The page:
DePere-based Leet appears at Boswell for an after-school afternoon of empowerment perfect for young feminists and parents alike, regardless of gender, with a sweet, straight-forward picture book that portrays the loving bond between a young girl and her father, who isn’t afraid of bucking gender norms to ensure that his daughter grows up smart, strong, and self-confident. We’ll have themed activity sheets before and after the event.

From Kirkus Reviews’ starred review: “Little readers learn what it means to be a feminist. As the title says, Franny’s father is a feminist. Feminists believe “that girls can do everything boys can do, and [that girls deserve] all the same rights, freedoms, and opportunities that” boys have. The book’s tone is informative rather than preachy, presenting feminism not as the only way to be but rather a sensible caregiving choice. An excellent primer on what feminism and allyship entail.”

Rhonda Leet grew up in Green Bay, and her passion for children’s books has grown from reading them to writing her debut picture book. A former educator, Rhonda believes all children deserve to thrive in the classroom and throughout their lives, regardless of their gender.

Friday, May 18, 7:00 pm, at Boswell:
Robert K. Elder, author of The Mixtape of My Life: A Do-It-Yourself Music Memoir

Mix up your own musical memoir at Boswell with Chicago-based author Elder. No matter which musical generation you belong to, from doo-wop to Daft Punk, The Mixtape of My Life is an instant conversation starter and a great way to rediscover the special tunes that played during key moments of your life. Elder provides more than 200 questions and prompts to help readers chronicle their lives through music and explore their personal soundtrack.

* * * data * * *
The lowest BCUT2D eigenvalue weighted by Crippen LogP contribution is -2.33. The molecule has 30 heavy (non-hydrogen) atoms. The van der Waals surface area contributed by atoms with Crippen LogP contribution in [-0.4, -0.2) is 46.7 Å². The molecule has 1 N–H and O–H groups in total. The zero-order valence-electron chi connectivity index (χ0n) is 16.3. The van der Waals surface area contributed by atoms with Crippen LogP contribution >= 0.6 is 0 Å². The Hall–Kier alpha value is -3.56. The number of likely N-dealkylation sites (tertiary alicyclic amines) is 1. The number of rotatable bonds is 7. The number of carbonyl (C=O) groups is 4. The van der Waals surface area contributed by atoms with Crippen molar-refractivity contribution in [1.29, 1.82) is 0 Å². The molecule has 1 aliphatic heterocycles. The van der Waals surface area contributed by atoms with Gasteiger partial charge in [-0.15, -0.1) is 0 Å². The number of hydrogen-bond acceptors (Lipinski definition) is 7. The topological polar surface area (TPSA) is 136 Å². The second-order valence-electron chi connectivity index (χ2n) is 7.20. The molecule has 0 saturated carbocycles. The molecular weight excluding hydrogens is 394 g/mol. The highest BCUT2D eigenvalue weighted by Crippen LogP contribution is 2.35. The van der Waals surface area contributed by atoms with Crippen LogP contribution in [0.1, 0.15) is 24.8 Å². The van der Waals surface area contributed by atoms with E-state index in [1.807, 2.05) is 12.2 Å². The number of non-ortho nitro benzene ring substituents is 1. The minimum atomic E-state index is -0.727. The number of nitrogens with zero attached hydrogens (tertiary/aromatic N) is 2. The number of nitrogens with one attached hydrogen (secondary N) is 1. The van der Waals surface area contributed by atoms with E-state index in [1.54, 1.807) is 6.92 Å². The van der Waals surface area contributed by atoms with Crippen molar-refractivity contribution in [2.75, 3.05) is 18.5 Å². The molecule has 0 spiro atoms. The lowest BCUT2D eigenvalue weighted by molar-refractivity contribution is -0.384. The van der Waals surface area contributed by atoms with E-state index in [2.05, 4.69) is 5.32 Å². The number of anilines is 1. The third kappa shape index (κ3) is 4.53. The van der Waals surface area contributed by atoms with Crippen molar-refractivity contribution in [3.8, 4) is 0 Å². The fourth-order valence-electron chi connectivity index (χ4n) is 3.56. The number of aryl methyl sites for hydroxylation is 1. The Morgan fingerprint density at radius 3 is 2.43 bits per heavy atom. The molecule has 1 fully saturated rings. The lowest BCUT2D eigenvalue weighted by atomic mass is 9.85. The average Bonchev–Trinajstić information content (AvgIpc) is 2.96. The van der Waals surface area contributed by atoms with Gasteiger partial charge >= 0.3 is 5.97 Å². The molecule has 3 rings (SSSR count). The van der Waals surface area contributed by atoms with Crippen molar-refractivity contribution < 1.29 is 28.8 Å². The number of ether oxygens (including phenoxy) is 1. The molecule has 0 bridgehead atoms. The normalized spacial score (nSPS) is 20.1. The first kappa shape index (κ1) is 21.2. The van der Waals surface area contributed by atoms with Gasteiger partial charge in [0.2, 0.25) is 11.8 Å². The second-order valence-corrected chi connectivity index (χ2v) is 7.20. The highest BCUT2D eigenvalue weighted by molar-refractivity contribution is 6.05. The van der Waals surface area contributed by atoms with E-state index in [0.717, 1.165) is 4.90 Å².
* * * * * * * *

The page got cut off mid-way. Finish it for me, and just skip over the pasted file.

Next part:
Evoking memories, stories, and long-forgotten mix tapes, this guided journal includes questions like "What was the first record you owned?" and "What song did you later realize was smutty?" and provides room to draw a favorite album cover or create the perfect road trip playlist. With dozens of quirky illustrations throughout, The Mixtape of My Life can be a great tool for your next dinner party, or simply something any music lover can enjoy for themselves.

Listen to Elder talk to Amy Guth on WGN's Saturday Night Special.

Robert K. Elder is the author of seven books, including 2016's Hidden Hemingway. His work has appeared in The New York Times, the Los Angeles Times, and Salon. He has worked for Sun-Times Media and Crain Communications, and is the founder of Odd Hours Media.

Saturday, May 19, 2:30 walk, 4:30 talk, at Boswell:
Jane’s Walk presents Jamin Creed Rowan, author of The Sociable City: An American Intellectual Tradition

Jane’s Walk, MSOE Scholar’s Honor Program, and Boswell present an informative afternoon stroll through the city with author Jamin Creed Rowan, Assistant Professor of English and American Studies at Brigham Young University, and MSOE Associate Professor Michael Carriere. Walkers meet at Boswell at 2:30 pm for a guided walking tour through the East Side that will return to Boswell for Rowan’s 4:30 talk.

Registration for the walk is requested, at And find out more about Jane’s Walk Milwaukee at

The Sociable City chronicles how, as the city's physical and social landscapes evolved over the course of the late nineteenth and twentieth centuries, urban intellectuals developed new vocabularies, narratives, and representational forms to explore and advocate for the social configurations made possible by urban living. Jamin Creed Rowan aims to better understand why we have built and governed cities in the ways we have, and to imagine an urban future that will effectively preserve and facilitate the interpersonal associations and social networks that city dwellers need to live manageable, equitable, and fulfilling lives.

Read Tom Daykin's story in the Milwaukee Journal Sentinel about the Jane's Walk on the High Rise Bridge that previewed development plans below on the old Kneeland Properties.

And more about other Boswell upcoming events here.

Photo credits:
--Allison Pataki and Dave Levy credit Beatrice Copeland
--Amy and Dave Freeman credit Nate Ptacek
--Dan Egan credit Sara Egan
--Robert K. Elder credit Greg Rothstein